Brain Imaging and Behavior

, Volume 6, Issue 4, pp 568–583

Relationship between baseline brain metabolism measured using [18F]FDG PET and memory and executive function in prodromal and early Alzheimer’s disease

  • Christian Habeck
  • Shannon Risacher
  • Grace J. Lee
  • M. Maria Glymour
  • Elizabeth Mormino
  • Shubhabrata Mukherjee
  • Sungeun Kim
  • Kwangsik Nho
  • Charles DeCarli
  • Andrew J. Saykin
  • Paul K. Crane
  • for the Alzheimer’s Disease Neuroimaging Initiative
ADNI: Friday Harbor 2011 Workshop SPECIAL ISSUE

DOI: 10.1007/s11682-012-9208-x

Cite this article as:
Habeck, C., Risacher, S., Lee, G.J. et al. Brain Imaging and Behavior (2012) 6: 568. doi:10.1007/s11682-012-9208-x

Abstract

Differences in brain metabolism as measured by FDG-PET in prodromal and early Alzheimer’s disease (AD) have been consistently observed, with a characteristic parietotemporal hypometabolic pattern. However, exploration of brain metabolic correlates of more nuanced measures of cognitive function has been rare, particularly in larger samples. We analyzed the relationship between resting brain metabolism and memory and executive functioning within diagnostic group on a voxel-wise basis in 86 people with AD, 185 people with mild cognitive impairment (MCI), and 86 healthy controls (HC) from the Alzheimer’s Disease Neuroimaging Initiative (ADNI). We found positive associations within AD and MCI but not in HC. For MCI and AD, impaired executive functioning was associated with reduced parietotemporal metabolism, suggesting a pattern consistent with known AD-related hypometabolism. These associations suggest that decreased metabolic activity in the parietal and temporal lobes may underlie the executive function deficits in AD and MCI. For memory, hypometabolism in similar regions of the parietal and temporal lobes were significantly associated with reduced performance in the MCI group. However, for the AD group, memory performance was significantly associated with metabolism in frontal and orbitofrontal areas, suggesting the possibility of compensatory metabolic activity in these areas. Overall, the associations between brain metabolism and cognition in this study suggest the importance of parietal and temporal lobar regions in memory and executive function in the early stages of disease and an increased importance of frontal regions for memory with increasing impairment.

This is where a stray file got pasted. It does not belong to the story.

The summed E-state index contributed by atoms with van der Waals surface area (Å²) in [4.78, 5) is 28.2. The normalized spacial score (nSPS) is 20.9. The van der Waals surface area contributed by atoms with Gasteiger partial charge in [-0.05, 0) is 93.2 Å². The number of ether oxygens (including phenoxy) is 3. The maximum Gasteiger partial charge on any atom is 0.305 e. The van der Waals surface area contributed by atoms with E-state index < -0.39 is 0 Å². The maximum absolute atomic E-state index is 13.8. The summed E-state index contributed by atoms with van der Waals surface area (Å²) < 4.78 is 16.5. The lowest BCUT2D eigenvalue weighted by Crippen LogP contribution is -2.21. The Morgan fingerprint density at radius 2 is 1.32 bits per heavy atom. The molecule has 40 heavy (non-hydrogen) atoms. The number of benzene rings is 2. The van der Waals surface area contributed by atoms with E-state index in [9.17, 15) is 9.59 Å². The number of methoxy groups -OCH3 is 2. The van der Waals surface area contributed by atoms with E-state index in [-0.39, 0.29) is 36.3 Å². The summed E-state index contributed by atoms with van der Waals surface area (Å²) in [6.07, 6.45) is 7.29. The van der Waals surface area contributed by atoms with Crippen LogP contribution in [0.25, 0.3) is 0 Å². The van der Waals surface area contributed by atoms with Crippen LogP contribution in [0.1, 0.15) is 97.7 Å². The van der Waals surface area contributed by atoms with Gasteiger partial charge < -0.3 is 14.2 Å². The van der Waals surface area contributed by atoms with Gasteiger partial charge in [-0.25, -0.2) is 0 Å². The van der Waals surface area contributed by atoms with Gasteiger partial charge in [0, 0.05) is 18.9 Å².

Keywords

Mild cognitive impairment (MCI) Alzheimer’s disease (AD) FDG PET Memory Executive function 

Copyright information

© Springer Science+Business Media New York 2012

Authors and Affiliations

  • Christian Habeck
    • 1
  • Shannon Risacher
    • 2
  • Grace J. Lee
    • 3
  • M. Maria Glymour
    • 4
  • Elizabeth Mormino
    • 5
  • Shubhabrata Mukherjee
    • 6
  • Sungeun Kim
    • 2
  • Kwangsik Nho
    • 2
  • Charles DeCarli
    • 7
  • Andrew J. Saykin
    • 2
  • Paul K. Crane
    • 6
  • for the Alzheimer’s Disease Neuroimaging Initiative
  1. 1.Cognitive Neuroscience DivisionThe Taub Institute for Research on Aging and Alzheimer’s Disease, Columbia UniversityNew YorkUSA
  2. 2.Department of Radiology and Imaging SciencesCenter for Neuroimaging, Indiana University School of MedicineIndianapolisUSA
  3. 3.Department of NeurologyUniversity of California at Los AngelesLos AngelesUSA
  4. 4.Department of Society, Human Development, and HealthHarvard School of Public HealthBostonUSA
  5. 5.Department of NeurologyHarvard Medical SchoolBostonUSA
  6. 6.Department of MedicineUniversity of WashingtonSeattleUSA
  7. 7.Department of Neurology and Center for NeuroscienceUniversity of California at DavisSacramentoUSA

Personalised recommendations